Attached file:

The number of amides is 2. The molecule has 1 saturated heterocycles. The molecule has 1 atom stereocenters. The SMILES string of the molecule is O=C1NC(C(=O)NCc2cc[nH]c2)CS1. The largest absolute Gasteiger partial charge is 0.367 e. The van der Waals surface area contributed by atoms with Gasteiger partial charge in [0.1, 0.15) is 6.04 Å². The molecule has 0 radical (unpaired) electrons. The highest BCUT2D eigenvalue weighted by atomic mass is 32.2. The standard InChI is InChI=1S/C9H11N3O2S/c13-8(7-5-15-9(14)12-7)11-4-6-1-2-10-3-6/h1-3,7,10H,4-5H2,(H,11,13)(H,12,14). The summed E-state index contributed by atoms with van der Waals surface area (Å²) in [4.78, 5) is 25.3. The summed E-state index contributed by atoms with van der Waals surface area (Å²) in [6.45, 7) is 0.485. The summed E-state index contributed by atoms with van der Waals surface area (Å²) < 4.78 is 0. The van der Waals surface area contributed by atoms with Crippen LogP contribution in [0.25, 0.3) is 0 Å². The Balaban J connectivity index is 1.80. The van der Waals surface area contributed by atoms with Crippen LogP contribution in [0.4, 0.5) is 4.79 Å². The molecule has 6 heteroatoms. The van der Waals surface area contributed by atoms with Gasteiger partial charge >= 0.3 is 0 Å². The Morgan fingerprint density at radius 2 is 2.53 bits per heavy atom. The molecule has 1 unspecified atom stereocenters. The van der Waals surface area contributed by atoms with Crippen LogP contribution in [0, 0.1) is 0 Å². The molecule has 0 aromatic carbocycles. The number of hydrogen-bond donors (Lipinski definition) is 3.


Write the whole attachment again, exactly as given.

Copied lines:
The number of amides is 2. The molecule has 1 saturated heterocycles. The molecule has 1 atom stereocenters. The SMILES string of the molecule is O=C1NC(C(=O)NCc2cc[nH]c2)CS1. The largest absolute Gasteiger partial charge is 0.367 e. The van der Waals surface area contributed by atoms with Gasteiger partial charge in [0.1, 0.15) is 6.04 Å². The molecule has 0 radical (unpaired) electrons. The highest BCUT2D eigenvalue weighted by atomic mass is 32.2. The standard InChI is InChI=1S/C9H11N3O2S/c13-8(7-5-15-9(14)12-7)11-4-6-1-2-10-3-6/h1-3,7,10H,4-5H2,(H,11,13)(H,12,14). The summed E-state index contributed by atoms with van der Waals surface area (Å²) in [4.78, 5) is 25.3. The summed E-state index contributed by atoms with van der Waals surface area (Å²) in [6.45, 7) is 0.485. The summed E-state index contributed by atoms with van der Waals surface area (Å²) < 4.78 is 0. The van der Waals surface area contributed by atoms with Crippen LogP contribution in [0.25, 0.3) is 0 Å². The Balaban J connectivity index is 1.80. The van der Waals surface area contributed by atoms with Crippen LogP contribution in [0.4, 0.5) is 4.79 Å². The molecule has 6 heteroatoms. The van der Waals surface area contributed by atoms with Gasteiger partial charge >= 0.3 is 0 Å². The Morgan fingerprint density at radius 2 is 2.53 bits per heavy atom. The molecule has 1 unspecified atom stereocenters. The van der Waals surface area contributed by atoms with Crippen LogP contribution in [0, 0.1) is 0 Å². The molecule has 0 aromatic carbocycles. The number of hydrogen-bond donors (Lipinski definition) is 3.